Pea and Sausage Soup
Pea and Sausage Soup
Yesterday (Saturday 27th November) I made pea and sausage soup for our dinner. The spouse was in a hurry to get out early to do the shopping because we needed to be in Dublin city centre on time for the protest march against the forthcoming austerity measures (figures for the numbers attending vary from 50,000 to 100,000). I had to think quickly: we would want something substantial and warming. One of the handy features of The Soup Book is the recipe chooser section which lists the recipes under these headings: Vegetarian, Chilled, Hearty, Healthy, Spicy, Main Meals, and Quick. Pea and sausage soup is listed under Hearty, Main Meals and Quick, so it seemed like an apt choice for three people who would return home cold (and one of whom would be cooking) and for a fourth who would be returning from a rugby match.
The ingredients for pea and sausage soup include carrot, leek, celery, potato, parsley, dry white wine, chicken stock, Toulouse sausages and peas (frozen or fresh). We weren't sure what was special about Toulouse sausages but a quick search on the internet told us that they are made of chopped pork, garlic and white wine, and may contain bacon. We weren't able to track any down so we substituted decent plain pork sausages.
We arrived home, had a rest and then I started to make the soup so that dinner would be over by the time we had to sit down to watch the younger offspring's favourite television programme - you know the one that starts early in the autumn and runs all the way up to Christmas (I'm not watching it next year. The spouse reminded me I said that last year). The preparation time is supposed to be twenty minutes, but I always take longer to prepare. I am not a lover of peas, but this soup was really tasty. As suggested in the introduction to the recipe, we ate it with German rye bread. The soup is quite sweet because of the peas and carrot. The three males all professed to like the soup and so it will be added to the list of soups to be made again.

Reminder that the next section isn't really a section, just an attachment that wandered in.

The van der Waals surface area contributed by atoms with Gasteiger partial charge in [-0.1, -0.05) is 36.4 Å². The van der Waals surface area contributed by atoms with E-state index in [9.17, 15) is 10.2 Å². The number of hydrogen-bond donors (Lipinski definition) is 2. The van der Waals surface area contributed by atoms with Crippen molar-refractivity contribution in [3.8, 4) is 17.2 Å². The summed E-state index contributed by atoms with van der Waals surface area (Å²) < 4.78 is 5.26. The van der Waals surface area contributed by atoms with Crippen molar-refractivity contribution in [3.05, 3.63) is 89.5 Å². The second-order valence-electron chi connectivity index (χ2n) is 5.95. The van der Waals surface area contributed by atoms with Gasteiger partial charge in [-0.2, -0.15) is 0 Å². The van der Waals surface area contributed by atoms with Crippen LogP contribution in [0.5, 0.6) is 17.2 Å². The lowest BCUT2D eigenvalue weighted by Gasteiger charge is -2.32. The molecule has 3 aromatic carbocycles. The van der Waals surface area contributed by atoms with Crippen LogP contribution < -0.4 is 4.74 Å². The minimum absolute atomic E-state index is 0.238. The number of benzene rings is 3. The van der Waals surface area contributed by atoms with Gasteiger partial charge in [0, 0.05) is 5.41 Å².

For anyone wondering, I still haven't finished the bee box yet. I haven't forgotten.
I thought I'd look up references to bees in Brewer's Dictionary of Phrase and Fable. We have the seventeenth edition (revised by John Ayto and published in 2007); it can also be found on line. Our edition states: "As the bee is a social insect, the word 'bee' has been given to a social gathering for some purpose, such as a SPELLING BEE." The on-line version adds that there are also apple-bees and husking-bees, and that this use of the word bee (i.e., as a social gathering) originates from the English county Devon.
I started this blog as a means of ensuring that I would get good use out of a new cookery book, and not just follow the same small handful of recipes, as I have tended to do with the books accumulated over the past three decades. Recently I have looked at some of my older books to see what recipes they include that contain honey. This week I have picked out Rose Elliott's Not Just a Load of Old Lentils. This was first published in 1972 and the spouse and I bought our copy in 1984 while we were going through our vegetarian phase. Not Just a Load... contains two recipes for salad dressings that contain honey: honey dressing and honey and mint dressing. The former requires 1 TBS of clear honey, 1 TBS of cider vinegar, 3 TBS of oil, and seasoning, all of whic are combined. The honey and mint dressing contains the same ingredients, but with the addition of a TBS of chopped fresh mnt or a teasp. of mint sauce.
As I flick through the rest of book, I cannot say that we used it extensively. It has a soup section but I know soup-making was not one of my priorities at that time. I'll finish now. Another hectic week ahead.